A new analysis of DNA from more than 20,000 people with autism identifies 12 regions in the genome that harbor inherited risk factors for the condition.
Rare, spontaneous mutations account for only about 10 percent of autism cases, and they cannot explain why autism runs in families; common variants are, by contrast, thought to account for up to half of the risk for autism.
[Researchers] performed a genome-wide association study (GWAS), searching for single-letter variants that occur more frequently in people with autism than in controls. They found that 88 variants are associated with autism.
They confirmed 53 of these variants in an independent sample of 2,119 autistic people and roughly 142,000 controls. Applying statistically stringent criteria, they identified five variants in all that meet the definition of an autism risk factor.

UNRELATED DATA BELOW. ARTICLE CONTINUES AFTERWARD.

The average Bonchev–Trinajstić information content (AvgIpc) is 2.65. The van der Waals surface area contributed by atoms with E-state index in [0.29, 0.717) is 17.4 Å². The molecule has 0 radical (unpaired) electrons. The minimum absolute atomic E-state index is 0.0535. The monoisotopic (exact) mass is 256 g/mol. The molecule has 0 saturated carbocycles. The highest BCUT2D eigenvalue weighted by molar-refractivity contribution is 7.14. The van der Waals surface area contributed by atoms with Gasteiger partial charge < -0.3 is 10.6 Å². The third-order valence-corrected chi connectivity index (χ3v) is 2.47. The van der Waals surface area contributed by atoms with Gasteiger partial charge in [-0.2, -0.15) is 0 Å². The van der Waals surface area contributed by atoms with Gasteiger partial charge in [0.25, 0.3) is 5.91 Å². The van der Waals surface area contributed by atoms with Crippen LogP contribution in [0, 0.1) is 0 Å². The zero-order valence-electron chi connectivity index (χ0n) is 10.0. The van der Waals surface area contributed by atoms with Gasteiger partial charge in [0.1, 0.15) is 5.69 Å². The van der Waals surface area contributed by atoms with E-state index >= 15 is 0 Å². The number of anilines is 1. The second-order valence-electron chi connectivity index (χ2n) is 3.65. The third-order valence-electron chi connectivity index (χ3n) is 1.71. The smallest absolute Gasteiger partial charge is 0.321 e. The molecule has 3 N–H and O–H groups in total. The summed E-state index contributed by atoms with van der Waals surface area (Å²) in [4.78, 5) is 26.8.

The newly identified variants lie within or near 15 genes, many of them expressed in the brain. The most strongly implicated is KCNN2, a gene that controls potassium ion flux in neurons. And some of the genes, including KMT2E and PTBP2, are known to carry de novo mutations implicated in autism.
Many of the genes are expressed during mid-fetal development, when autism genes are typically most active.
Read full, original post: Bumper scan of genomes pinpoints inherited risk factors for autism